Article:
You can boil it down to a few choice ideas: Whoever created bitcoin must have been really smart, and Mochizuki is a genius, who earned his PhD in mathematics from Princeton when he was 23. Mochizuki doesn’t bother with the standard academic peer review jive. He simply releases papers when he’s good and ready on his website and lets mathematicians comb through them afterward without feeling the need to defend or explain anything. Both Satoshi Nakamoto and Mochizuki have excellent English skills, as evidenced by the writing in Nakamoto’s famous bitcoin paper from 2008 and Mochizuki’s stellar record at Princeton.
So you can forgive me for not congratulating the man for his awesome scoop.
First, Nelson wasn’t the first to posit Mochizuki as Nakamoto. The week before a blogger, who had read the same profile of Mochizuki as Nelson, reached the identical conclusion. He added that Nakamoto and Mochizuki have the same number of Hiragana symbols in their first and last names.
Nelson points to Mochizuki’s claimed proof of the “ABC Conjecture,” which is so complicated that not even high-level mathematicians can comprehend it. This paper was released in 2012. Nakamoto published his paper on bitcoin as a “peer-to-peer electronic cash system” in 2008 and mined the first 50 bitcoins in early 2009. If you sift through Mochizuki’s list of papers he published in 2007 and 2008 – and there are a lot of them – you’ll find titles like “Algebraic and Anabelian Geometry of Configuration Spaces,” “The Geometry of Frobenioids,” “Absolute Anabelian Cuspidalizations of Proper Hyperbolic Curves,” “Arithmetic Elliptic Curves,” “Foundations of p-adic Teichmuller Theory,” “The Etale Theta Function and its Frobenioid-theoretic Manifestations,” and many others.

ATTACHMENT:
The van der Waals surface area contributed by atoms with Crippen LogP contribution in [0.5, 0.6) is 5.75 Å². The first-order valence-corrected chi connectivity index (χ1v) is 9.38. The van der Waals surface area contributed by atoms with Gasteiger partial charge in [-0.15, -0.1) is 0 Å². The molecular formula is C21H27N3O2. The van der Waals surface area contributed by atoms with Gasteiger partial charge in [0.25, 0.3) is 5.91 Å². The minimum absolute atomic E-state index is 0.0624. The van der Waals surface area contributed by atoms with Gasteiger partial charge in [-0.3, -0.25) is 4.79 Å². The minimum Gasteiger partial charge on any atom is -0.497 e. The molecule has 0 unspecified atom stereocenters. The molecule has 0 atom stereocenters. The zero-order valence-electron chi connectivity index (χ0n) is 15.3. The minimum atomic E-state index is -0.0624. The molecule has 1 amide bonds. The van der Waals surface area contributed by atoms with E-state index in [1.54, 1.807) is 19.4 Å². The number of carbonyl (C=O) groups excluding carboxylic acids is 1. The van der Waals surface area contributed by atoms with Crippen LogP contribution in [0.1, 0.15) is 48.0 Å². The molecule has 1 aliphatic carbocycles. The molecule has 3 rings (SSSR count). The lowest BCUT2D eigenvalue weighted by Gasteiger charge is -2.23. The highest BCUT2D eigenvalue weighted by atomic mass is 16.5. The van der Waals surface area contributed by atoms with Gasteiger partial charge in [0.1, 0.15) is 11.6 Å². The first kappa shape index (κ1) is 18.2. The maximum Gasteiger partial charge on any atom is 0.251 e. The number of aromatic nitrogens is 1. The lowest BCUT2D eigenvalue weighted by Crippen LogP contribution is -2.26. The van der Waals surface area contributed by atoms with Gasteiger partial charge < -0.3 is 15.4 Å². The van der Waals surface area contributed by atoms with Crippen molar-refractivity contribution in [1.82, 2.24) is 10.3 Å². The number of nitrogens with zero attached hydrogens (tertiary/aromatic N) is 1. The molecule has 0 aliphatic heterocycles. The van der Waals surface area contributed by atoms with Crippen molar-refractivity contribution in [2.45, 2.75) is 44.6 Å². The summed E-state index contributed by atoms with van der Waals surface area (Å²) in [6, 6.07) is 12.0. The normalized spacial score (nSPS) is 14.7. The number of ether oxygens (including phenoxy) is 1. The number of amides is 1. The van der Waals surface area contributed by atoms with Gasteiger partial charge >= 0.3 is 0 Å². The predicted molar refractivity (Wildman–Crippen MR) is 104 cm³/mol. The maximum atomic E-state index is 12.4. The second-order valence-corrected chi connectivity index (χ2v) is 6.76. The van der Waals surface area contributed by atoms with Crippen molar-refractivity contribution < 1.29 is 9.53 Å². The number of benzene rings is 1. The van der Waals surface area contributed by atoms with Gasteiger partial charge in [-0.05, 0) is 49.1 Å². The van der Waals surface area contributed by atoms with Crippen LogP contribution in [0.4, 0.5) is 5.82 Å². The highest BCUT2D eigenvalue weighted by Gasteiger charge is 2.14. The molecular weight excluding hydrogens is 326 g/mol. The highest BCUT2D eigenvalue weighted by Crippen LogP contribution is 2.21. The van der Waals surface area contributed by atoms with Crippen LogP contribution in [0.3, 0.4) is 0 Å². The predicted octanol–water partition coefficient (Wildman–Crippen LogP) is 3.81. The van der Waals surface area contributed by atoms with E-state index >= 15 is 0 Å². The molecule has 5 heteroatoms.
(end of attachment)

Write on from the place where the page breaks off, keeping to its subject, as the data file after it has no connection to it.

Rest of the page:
Don’t worry: I have no idea what he’s talking about either. Nevertheless, even I can see that there’s nothing in his list of papers then or now that has anything to do with cryptography, exchange systems, software development, and the like. Mochizuki tends to develop his ideas over a series of papers and keeps revising over time. That’s how “frobenioids,” which is something that he himself conceived of, became a key aspect of his “ABC Conjecture.” Also, Mochizuki publishes his works on his own site. He doesn’t publish them elsewhere then lurk on forums like Satoshi Nakamoto did until April 2011, when he evaporated into the cryptographic ether. About the only similarity between the two, besides the fact they both may be Japanese (or maybe not in Nakamoto’s case) is the way they express “references” or endnotes at the ends of papers. (They both use brackets and number them , , , and so on.)
Yeah, pretty thin. If Mochizuki created bitcoin, then Isaac Newton wrote Romeo and Juliet.
Nelson isn’t the first to fail in uncovering Satoshi Nakamoto’s true identity. Josh Davis, in a story for the New Yorker tried (and the man he fingered denied it). I also laid out my attempts in a piece for Fast Company and discovered a number of stunning coincidences that led me to believe it might be three men, and they also denied any part in it. For all we know, Satoshi Nakamoto may have been mining bitcoins this entire time and could be worth hundreds of millions, if not billions of dollars.
As for Mochizuki he hasn’t denied anything. Then again for him that’s par for the course. He doesn’t commingle with us mere mortals on earth. Like Nakamoto, Mochizuki is a “dance-away genius,” a poetic term Nelson came up with. He’s lost in his own head — not anonymous, but he may as well be.